What I know about John McCain could probably fit on a 3x5 index card. I don't really know that much about Barack Obama, either. I have been at times, an enthusiastic observer of US politics but I lost my taste for it around the time the Republicans used September 11 to cement their hold on government. But there are elements to this campaign that have caught my attention.
Earlier in the evening, a comment from two unidentified Republican war-room peons was posted amidst the busy patchwork of information bits and bites that CNN favours in its broadcasts:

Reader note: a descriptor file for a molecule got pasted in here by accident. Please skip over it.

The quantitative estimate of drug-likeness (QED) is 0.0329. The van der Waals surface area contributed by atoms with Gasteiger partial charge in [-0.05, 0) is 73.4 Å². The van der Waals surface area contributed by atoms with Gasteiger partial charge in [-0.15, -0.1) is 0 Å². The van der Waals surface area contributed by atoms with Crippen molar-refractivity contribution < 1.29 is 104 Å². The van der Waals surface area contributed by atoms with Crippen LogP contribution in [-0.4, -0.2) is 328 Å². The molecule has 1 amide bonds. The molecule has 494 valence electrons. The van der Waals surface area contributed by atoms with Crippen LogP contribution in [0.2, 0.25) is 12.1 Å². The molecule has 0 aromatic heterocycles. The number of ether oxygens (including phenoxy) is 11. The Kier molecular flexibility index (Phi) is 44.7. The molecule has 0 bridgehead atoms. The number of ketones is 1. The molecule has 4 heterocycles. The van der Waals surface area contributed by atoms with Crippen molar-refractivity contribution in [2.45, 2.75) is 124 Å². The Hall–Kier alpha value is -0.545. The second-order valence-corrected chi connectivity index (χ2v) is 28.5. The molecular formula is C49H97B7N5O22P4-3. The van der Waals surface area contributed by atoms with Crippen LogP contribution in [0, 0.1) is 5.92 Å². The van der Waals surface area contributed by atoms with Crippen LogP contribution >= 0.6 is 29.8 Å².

No path to victory.John McCain probably figured that out a few weeks ago. He certainly did not seem surprised, angry or unprepared.
What I sensed about John McCain is that he was not a bitter or defeated man as he stood in front of a well-tailored and blue-blooded Republican crowd at a glitzy Arizona resort. He seemed quite relieved and even relaxed. It was over. He spoke firmly, with grace and honour. The best of John McCain was on view. He did not provide his supporters with the catharsis they wanted, but that is no longer his duty.
There will surely be a litany of naming, blaming and shaming in private and public conversations between Republicans. The acrimony, the mendacity and the rapacity that the party has promoted within and outside its ranks may continue; John McCain has left the building.